Oil Stays Battered
(Bloomberg) -- Oil’s struggling to recover from its biggest three-day slump since 2016 as the specter of slowing global growth haunts investors who are already worried about a glut.
Futures were little changed in New York after tumbling 12 percent over the past three sessions. Fears over growth persisted as Chinese President Xi Jinping showed little signs of backing down in a trade dispute with the U.S. and the market braced for a Federal Reserve rate hike. Meanwhile, there are doubts over the effectiveness of output cuts pledged by the OPEC+ coalition at a time when American inventories are rising and Russia is pumping more.
“Commodities are not immune to concerns about the global economic outlook, and this is driving negative sentiment across all asset classes,” said Stephen Innes, the head of trading for Asia Pacific at Oanda Corp. in Singapore. “The toxic combination of oversupply worries and global growth distress should see oil prices languish into the year-end.”
Crude has collapsed almost 40 percent from a four-year high in early October, and is set for the worst quarterly decline since December 2014. After taking a battering over the past few sessions, U.S. oil is in oversold territory for the first time since Nov. 30. Skepticism that the Organization of Petroleum Exporting Countries and its allies won’t be able to trim a glut in the face of surging American shale production and stockpiles has kept a lid on prices.
West Texas Intermediate for January delivery, which expires Wednesday, was at $46.33 a barrel on the New York Mercantile Exchange, up 9 cents, at 7:34 a.m. in London. The contract closed 7.3 percent lower at $46.24 on Tuesday. Total volume traded was about 32 percent above the 100-day average. The more-active February contract added 8 cents to $46.68.
Brent for February settlement added 19 cents, or 0.3 percent, to $56.45 a barrel on London’s ICE Futures Europe exchange. Prices dropped 5.6 percent to $56.26 on Tuesday, the lowest close since October 2017. The global benchmark crude traded at a $9.78 premium to WTI for the same month.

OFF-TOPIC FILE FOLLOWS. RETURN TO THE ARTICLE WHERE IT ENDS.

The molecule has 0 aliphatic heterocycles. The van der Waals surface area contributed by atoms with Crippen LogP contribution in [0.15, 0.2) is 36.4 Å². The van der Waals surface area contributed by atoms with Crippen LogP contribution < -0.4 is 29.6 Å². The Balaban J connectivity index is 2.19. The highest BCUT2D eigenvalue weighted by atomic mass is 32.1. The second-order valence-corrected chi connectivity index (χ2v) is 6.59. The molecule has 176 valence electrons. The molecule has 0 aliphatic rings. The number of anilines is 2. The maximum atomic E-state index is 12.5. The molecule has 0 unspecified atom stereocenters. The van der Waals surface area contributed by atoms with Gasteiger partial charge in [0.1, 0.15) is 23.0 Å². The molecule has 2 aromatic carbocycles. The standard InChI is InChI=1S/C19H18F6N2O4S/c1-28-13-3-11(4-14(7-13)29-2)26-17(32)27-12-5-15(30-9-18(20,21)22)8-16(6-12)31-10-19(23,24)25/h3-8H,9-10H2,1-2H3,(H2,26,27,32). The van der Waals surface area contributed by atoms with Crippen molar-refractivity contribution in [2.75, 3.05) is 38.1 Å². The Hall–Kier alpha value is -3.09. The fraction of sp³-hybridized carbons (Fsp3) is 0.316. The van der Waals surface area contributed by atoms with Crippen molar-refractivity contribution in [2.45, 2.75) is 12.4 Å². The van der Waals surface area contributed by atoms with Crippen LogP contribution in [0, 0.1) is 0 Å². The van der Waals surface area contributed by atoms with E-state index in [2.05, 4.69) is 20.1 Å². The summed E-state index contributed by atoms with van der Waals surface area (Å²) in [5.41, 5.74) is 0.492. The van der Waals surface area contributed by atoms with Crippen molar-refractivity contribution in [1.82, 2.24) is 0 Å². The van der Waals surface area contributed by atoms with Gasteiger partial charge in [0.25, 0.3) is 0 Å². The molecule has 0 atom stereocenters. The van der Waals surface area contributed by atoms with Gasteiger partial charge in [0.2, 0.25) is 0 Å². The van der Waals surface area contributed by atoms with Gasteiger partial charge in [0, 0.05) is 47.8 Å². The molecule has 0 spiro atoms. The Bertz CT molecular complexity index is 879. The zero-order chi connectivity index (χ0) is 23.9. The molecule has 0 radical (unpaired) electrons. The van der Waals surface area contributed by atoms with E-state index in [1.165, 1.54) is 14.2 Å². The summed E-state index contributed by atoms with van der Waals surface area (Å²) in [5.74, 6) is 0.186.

The industry-funded American Petroleum Institute was said to report that U.S. crude inventories rose 3.45 million barrels last week, adding to fears of an oversupply after a government report on Monday said shale output is set to expand. At the same time, Russian Energy Minister Alexander Novak said the country’s oil production is rising, though it’s preparing to implement reductions to conform with an accord between OPEC and its allies.
While the U.S. and China -- the world’s two biggest economies -- are planning to hold meetings in January to negotiate a broader truce in their trade spat, a speech by Xi on Tuesday fueled concerns over slowing growth as he pushed back against critics abroad, such as American President Donald Trump, and did not outline new policies that would stimulate the economy.
In the U.S., investors are bracing for Wednesday’s Federal Reserve policy decision against the backdrop of a recent rout in global markets, which has put equities on course for the worst year since 2008. While an interest-rate increase is widely expected, it’s rare for the central bank to hike during such market turmoil.
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